Advanced Meters FAQ
Frequently Asked Questions about Digital Meters
Roanoke Electric Cooperative (REC) is investing in new, digital meters to improve the efficiency and reliability of our electric system. Many member-owners have asked questions about these new meters and how they work. Here are the most common questions we have received and answers:
When will my meter be installed?
The installations started this summer. All meters will be replaced with new meters. It is expected to take 18 months to complete the replacement across our system.
Will I lose electrical service during the installation?
Yes, for a few minutes while the old meter is removed and a new meter is installed. You will need to reset electronic clocks and other devices.
How does my new meter work?
With these new meters, REC will continue to read the meter remotely from our central office. Information from the meter is transmitted back to the co-op electronically.
Why are we changing to the new meters?
The meter upgrade provides REC member-owners with numerous benefits. The new meters will help us:
- Monitor the service to all of our member-owners to improve the quality of service provided
- Reduce labor costs associated with the maintenance of the electric grid
- Automatically pinpoint the exact location of outages, meaning a faster response time
- Help our member-owners troubleshoot high-bill problems by providing information about power consumption patterns, outage and blink count history and voltage information, reducing usage questions
- Improve electric service reliability and power quality – fewer outages and blinks
- Help secure the overall safety of the co-op employee team
How much is this going to cost?
There will be no additional costs to the member to install the new system. There is no rate increase anticipated in association with this project.
What other additional installation parts will I need?
No additional parts are anticipated or required.
Other features of the new system will provide engineering data that will enable us to monitor the system better and correct inefficiencies.
What’s the difference between the new meters and the old meters?
The new meters are digital electronic devices with a more efficient communication system compared to the old meters. They will continue to record the kilowatt-hour and demand data for billing purposes, as well as provide additional information about the electrical condition of the power grid.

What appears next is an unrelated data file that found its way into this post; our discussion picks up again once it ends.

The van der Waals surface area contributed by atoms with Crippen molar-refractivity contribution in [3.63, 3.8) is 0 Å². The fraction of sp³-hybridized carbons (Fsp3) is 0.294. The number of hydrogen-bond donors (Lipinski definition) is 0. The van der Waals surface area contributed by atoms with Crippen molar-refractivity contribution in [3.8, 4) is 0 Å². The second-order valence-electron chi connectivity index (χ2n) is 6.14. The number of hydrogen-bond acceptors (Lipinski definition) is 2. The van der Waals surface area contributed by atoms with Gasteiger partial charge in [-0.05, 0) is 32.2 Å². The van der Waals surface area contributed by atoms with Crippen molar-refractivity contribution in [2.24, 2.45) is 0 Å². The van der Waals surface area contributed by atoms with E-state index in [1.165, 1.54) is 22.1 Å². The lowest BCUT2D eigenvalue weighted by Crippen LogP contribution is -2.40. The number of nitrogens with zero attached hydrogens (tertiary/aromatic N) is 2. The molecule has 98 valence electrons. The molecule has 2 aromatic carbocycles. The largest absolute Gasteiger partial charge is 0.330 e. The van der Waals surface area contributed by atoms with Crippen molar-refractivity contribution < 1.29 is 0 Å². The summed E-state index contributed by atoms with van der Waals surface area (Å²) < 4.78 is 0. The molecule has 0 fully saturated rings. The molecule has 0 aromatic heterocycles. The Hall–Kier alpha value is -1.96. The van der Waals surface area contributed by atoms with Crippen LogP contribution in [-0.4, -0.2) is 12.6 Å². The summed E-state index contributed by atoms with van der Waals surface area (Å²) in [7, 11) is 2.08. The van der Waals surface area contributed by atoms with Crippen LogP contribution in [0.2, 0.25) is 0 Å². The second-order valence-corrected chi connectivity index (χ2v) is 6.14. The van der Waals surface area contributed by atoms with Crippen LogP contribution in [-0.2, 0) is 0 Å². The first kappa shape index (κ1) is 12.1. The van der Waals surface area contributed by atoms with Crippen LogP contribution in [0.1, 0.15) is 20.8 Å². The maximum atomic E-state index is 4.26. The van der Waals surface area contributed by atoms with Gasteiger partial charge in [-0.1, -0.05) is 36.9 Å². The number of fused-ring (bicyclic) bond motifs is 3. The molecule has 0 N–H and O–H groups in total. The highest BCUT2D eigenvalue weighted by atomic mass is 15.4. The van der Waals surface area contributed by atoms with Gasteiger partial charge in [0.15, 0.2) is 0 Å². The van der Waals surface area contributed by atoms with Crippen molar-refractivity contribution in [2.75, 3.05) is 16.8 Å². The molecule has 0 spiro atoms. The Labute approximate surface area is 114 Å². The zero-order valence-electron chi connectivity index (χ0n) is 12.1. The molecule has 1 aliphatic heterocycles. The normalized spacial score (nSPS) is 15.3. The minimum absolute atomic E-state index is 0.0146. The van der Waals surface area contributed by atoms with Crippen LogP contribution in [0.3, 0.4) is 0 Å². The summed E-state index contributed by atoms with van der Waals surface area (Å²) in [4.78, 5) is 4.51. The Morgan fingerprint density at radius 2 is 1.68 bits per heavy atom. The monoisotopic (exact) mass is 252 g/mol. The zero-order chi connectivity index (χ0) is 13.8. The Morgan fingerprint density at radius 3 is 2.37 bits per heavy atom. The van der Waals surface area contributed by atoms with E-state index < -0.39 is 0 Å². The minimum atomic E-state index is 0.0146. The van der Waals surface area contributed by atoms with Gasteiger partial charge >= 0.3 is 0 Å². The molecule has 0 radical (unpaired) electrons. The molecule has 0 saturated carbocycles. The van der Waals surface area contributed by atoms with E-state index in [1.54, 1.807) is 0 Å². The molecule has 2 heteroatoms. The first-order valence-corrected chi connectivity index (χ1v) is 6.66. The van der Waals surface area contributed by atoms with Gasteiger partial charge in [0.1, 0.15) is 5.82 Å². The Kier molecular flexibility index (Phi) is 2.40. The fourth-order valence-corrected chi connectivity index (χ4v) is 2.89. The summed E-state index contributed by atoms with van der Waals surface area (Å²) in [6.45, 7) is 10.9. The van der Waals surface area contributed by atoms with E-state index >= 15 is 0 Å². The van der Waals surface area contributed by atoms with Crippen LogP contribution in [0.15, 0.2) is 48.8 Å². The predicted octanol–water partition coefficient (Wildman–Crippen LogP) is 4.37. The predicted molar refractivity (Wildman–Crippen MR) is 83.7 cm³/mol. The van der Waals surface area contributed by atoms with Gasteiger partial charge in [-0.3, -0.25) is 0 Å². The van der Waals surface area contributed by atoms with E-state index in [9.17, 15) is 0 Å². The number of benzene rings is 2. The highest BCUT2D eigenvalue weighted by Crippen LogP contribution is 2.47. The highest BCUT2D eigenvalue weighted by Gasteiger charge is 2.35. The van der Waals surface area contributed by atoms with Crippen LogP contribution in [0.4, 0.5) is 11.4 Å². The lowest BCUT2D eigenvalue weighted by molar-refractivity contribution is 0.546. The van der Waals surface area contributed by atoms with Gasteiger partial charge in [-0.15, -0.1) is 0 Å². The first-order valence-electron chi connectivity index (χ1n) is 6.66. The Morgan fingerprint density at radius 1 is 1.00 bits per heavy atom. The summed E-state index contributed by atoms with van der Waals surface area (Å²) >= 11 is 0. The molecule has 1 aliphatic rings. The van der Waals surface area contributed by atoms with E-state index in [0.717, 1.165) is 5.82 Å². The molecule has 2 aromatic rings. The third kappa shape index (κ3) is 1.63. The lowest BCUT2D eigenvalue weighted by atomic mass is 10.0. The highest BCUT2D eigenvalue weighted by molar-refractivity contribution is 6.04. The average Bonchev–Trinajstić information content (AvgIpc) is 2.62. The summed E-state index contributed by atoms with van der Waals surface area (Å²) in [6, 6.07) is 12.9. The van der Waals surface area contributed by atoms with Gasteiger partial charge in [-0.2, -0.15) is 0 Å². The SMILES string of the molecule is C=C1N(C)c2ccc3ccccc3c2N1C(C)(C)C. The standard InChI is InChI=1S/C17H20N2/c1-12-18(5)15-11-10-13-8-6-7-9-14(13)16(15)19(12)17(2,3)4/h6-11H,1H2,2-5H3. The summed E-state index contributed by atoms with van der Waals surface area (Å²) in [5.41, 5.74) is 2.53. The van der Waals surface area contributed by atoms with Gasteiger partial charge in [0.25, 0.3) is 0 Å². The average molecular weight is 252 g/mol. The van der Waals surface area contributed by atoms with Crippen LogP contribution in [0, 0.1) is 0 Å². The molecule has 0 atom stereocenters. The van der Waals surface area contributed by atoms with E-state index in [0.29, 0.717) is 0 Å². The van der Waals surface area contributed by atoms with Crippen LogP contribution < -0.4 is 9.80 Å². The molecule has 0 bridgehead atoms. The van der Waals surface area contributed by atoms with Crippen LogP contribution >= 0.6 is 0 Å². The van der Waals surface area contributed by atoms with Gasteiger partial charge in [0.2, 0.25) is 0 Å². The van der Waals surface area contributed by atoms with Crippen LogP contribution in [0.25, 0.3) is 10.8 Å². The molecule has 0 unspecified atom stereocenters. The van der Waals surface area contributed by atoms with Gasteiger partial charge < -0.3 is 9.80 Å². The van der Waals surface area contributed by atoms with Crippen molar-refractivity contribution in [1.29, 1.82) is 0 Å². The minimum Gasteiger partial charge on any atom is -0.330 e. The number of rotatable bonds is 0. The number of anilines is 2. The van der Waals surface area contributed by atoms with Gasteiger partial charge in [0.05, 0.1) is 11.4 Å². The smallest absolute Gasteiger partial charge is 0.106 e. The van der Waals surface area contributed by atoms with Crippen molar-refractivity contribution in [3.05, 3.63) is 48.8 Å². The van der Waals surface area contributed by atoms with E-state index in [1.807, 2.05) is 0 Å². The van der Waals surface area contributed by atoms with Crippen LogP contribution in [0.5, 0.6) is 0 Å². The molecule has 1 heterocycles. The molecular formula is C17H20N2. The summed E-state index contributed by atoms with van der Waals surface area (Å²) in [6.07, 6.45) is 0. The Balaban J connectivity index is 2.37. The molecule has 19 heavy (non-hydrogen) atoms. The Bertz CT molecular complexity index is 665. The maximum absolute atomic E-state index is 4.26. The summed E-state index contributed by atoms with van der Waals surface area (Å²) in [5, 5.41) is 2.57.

Will I keep the same rate after the conversion?
Yes, member-owners will continue to stay on the same rate class as they have in the past. There will be NO increased cost to the member.
What if my bill reports more kWh usage than normal or I think my meter is not working correctly?
Contact the co-op office right away to discuss your billing concerns. Electronic meters are more accurate. The new meters installed have been tested and meet American National Standards Institute (ANSI) regulations.
The new meters allow for accurate readings and a consistent billing period.
What information does the new meter record?
The new meter records an electronic kWh reading, the date and time of energy usage, the overall peak demand of the electric account, if the meter has rotated backwards, and the number of times the meter has experienced a loss of power for any reason. In fact, the meter will record the date and time of light blinks and the length of the power outage. The meters are equipped to notify REC when the power goes out, when it is restored and can provide engineering data.
What day of the month will the meters be read?
All of the co-op’s new meters can be read at a variety of times to obtain a history of account information. However, for billing purposes member bills will be read on monthly schedules.
Because the co-op employees do not read the meters manually, can obstacles be constructed that may make the meter inaccessible?
No. Reasonable access to equipment still must be maintained. This allows for co-op personnel to either read or maintain the meter if necessary at reasonable times.
How will the co-op read the meters?
The co-op’s computer will communicate with the meter to the readings. The meter reading is sent back to the co-op via a secure network.
Are there any potential health impacts from a meter that can receive and send data?
No. Research conducted by the Electric Power Research Institute, the Utilities Telecom Council and others has revealed no health impacts from digital meters. The radio frequencies emitted by digital meters falls well below the maximum recommended in federal guidelines. Contrary to some misconceptions, the new meters emit radio frequencies (RF) only when responding to a request for data from the co-op office – either once every fifteen minutes or once every hour for less than a second. Compare this activity to a laptop with a wireless connection, which is constantly sending and retrieving data. A digital meter equipped to send and receive data has an RF density hundreds of times less than the RF density of cell phones – and the meters are installed on the outside of your house not next to your ear!
Will the co-op continue to do service inspections?
Routine inspections of all meters and services will continue in order to look for safety hazards, theft or other problems.
How secure will the new meters be?
Just like the old meter, the new meter display is visible for member-owners to be able to check their consumption. All other information and data stored in the meter is secure and the meter is sealed.
Can the co-op disconnect electric service using the new meters?
Yes, meters can have remote disconnect capabilities.
Will the new meter notify the co-op when the power goes out?
Yes, the meters will be able to notify the co-op when there is a power outage. It will also record outages and duration.